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Cyborgs – The Movie

February 12, 2017

Most readers will remember the classic propaganda films such as Triumph of Will (1935), and Casablanca (1942)  and perhaps even Confessions of a Nazi Spy (1939) – films (among many) that were meant to mold the public consciousness at a time of war.

The Cold War too, saw a continued cinematic line of propaganda that sought to unite the constituency pysche around an awareness of threat and national unity in defiance of competing propaganda (among other reasons).

Just under a year ago the blog listened to, and latterly chatted at considerable length with, an Ambassador from an EU nation regarding Russian propaganda.

The Ambassador being an erudite and insightful individual raised the point that despite numerous signals and an awareness of heightening propaganda emanating from The Kremlin for several years prior to events in Ukraine and the subsequent gushing forth of such nonsense immediately prior to the illegal annexation of Crimea (and ever since) questioned why there had been no  interest (or perhaps encouragement and/or collaboration) with the film industry to tackle the issue when it had worked so effectively before.

Indeed at the time much to the ire of said Ambassador, the only related movie due to be released was Snowden which hardly depicted him as the treacherous individual he is.  Perhaps an Assange movie will depict him as some form of Messiah?  (Maybe it is little wonder some such as Daniel Domscheit-Berg left the organisation long ago.)

Perhaps there will now be a growing interest from the cinematic community with Kremlin shenanigans now being overtly recognised across Europe (France, Germany, Italy and The Netherlands will feature on the Kremlin (and Wikileaks) agenda this year) and, of course, most recently the USA.

How effective such propaganda was and/or will be undoubtedly will become a field of numerous academic studies yet to be published.  It is therefore not for the blog to draw conclusions based upon very little.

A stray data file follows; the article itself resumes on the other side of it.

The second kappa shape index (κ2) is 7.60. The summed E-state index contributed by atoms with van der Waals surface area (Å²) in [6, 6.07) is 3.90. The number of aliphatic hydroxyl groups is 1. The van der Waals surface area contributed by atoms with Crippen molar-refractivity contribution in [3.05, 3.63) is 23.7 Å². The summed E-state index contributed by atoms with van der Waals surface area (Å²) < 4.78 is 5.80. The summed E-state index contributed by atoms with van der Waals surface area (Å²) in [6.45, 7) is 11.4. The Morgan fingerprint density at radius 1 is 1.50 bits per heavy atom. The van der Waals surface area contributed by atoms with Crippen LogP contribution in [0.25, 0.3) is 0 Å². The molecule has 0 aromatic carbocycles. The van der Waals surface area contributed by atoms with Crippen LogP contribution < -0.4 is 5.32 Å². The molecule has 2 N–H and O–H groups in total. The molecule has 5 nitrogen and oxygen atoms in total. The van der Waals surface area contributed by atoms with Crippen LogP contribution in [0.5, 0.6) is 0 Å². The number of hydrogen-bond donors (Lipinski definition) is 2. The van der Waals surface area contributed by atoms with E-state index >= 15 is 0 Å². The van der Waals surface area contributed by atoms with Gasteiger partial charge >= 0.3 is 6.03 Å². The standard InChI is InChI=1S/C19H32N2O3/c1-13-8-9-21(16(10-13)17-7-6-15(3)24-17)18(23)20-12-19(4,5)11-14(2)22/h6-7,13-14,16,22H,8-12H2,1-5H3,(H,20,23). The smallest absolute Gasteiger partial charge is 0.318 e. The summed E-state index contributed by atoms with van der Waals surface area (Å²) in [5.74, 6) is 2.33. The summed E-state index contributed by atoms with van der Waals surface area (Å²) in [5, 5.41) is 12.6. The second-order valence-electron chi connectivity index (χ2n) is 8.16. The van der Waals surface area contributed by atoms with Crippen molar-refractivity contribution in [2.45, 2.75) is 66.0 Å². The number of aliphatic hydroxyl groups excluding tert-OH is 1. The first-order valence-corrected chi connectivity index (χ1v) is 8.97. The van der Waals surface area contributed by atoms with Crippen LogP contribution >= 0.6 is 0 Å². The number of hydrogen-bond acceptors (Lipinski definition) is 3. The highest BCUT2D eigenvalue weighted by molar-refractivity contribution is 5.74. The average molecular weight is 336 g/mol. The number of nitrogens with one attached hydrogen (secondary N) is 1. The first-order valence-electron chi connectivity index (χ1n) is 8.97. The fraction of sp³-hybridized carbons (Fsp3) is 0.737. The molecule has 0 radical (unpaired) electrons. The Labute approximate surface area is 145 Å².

At present, for the purposes of this entry, it is necessary only to accept that there was an intention to utilize propaganda (notwithstanding active measures and reflexive control) and that such propaganda was demonstrably delivered effectively to the point whereby dedicated myth-busting organisations (both voluntary and State run) emerged to counter Russian efforts – rightly (and too often belatedly) so.

And so to Ukraine, now in its third year of war with Russia and marking another anniversary of the Minsk document failing to deliver even a ceasefire in the years since it came into existence.

Arguably the only film from Ukraine relating to the recent tumult (and that portrays events that led to the ouster of Yanukovych) that has been produced (and seen any recognition outside the nation) has been Winter on Fire.

Now however “Cyborgs” is to hit the big (Ukrainian) screen soon (and probably streamed to the diaspora) on 6th December – a date no doubt deliberately chosen to mark the eventual fall of Donetsk Airport.

Needless to say Cyborgs relates to the dedication of those who defended Donetsk Airport valiantly for so long and against such odds.  Hopefully, considering there are many Cyborgs still alive and well, whatever is released will meet with their approval and not go too far into the realms of fantasy and unnecessary myth-making.

The place of the Cyborgs is already cemented within contemporary Ukrainian history without the need for unnecessary embellishment.  Their criticism would undermine the obvious propaganda that will come with this film.

However, accuracy aside (albeit anybody who takes the film The Battle of Britain (1969) as accurate is misled), the target audience is clearly Ukrainians and the propaganda will be aimed, as all films released during war, at consolidating the national constituency around the Ukrainian identity and the (genuine) heroics of those that are prepared to give (and gave) all.

Yon aforementioned Ambassador may still be dismayed that a continuing war in Europe now in its third year has not galvanised western cinema into action, but eventually the Ukrainian film makers have made a start.  It now remains to be seen how effective at identity consolidation and perception framing this film will be when most have long since chosen their  patriotic stance.  It may however, re-energise some wearying souls.

Thus how it would be received outside of Ukraine would be interesting when it comes to shifting perceptions nevertheless.

(It’s probably just as well there is no House of Cards or Yes Minister known to be in the Ukrainian pipeline.)

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